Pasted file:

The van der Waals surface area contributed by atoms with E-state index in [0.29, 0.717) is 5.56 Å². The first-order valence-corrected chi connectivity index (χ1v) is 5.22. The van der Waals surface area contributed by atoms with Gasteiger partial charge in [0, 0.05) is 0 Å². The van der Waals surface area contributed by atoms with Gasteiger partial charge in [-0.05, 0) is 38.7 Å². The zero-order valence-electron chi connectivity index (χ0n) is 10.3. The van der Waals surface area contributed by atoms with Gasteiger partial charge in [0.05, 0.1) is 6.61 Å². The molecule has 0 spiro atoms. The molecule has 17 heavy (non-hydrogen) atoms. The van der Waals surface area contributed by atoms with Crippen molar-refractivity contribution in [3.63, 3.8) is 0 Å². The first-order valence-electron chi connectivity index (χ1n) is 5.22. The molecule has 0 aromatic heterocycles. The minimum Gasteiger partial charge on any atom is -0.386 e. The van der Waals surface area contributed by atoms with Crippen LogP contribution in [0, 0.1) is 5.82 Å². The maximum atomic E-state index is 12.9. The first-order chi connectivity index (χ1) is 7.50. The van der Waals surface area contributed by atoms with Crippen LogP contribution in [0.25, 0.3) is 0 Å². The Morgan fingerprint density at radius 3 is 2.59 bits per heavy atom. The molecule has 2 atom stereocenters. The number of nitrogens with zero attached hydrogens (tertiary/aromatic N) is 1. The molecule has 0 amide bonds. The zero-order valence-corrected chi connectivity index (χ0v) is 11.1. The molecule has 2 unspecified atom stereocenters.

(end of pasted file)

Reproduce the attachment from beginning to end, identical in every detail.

The van der Waals surface area contributed by atoms with E-state index in [0.29, 0.717) is 5.56 Å². The first-order valence-corrected chi connectivity index (χ1v) is 5.22. The van der Waals surface area contributed by atoms with Gasteiger partial charge in [0, 0.05) is 0 Å². The van der Waals surface area contributed by atoms with Gasteiger partial charge in [-0.05, 0) is 38.7 Å². The zero-order valence-electron chi connectivity index (χ0n) is 10.3. The van der Waals surface area contributed by atoms with Gasteiger partial charge in [0.05, 0.1) is 6.61 Å². The molecule has 0 spiro atoms. The molecule has 17 heavy (non-hydrogen) atoms. The van der Waals surface area contributed by atoms with Crippen molar-refractivity contribution in [3.63, 3.8) is 0 Å². The first-order valence-electron chi connectivity index (χ1n) is 5.22. The molecule has 0 aromatic heterocycles. The minimum Gasteiger partial charge on any atom is -0.386 e. The van der Waals surface area contributed by atoms with Crippen LogP contribution in [0, 0.1) is 5.82 Å². The maximum atomic E-state index is 12.9. The first-order chi connectivity index (χ1) is 7.50. The van der Waals surface area contributed by atoms with Crippen LogP contribution in [0.25, 0.3) is 0 Å². The Morgan fingerprint density at radius 3 is 2.59 bits per heavy atom. The molecule has 2 atom stereocenters. The number of nitrogens with zero attached hydrogens (tertiary/aromatic N) is 1. The molecule has 0 amide bonds. The zero-order valence-corrected chi connectivity index (χ0v) is 11.1. The molecule has 2 unspecified atom stereocenters.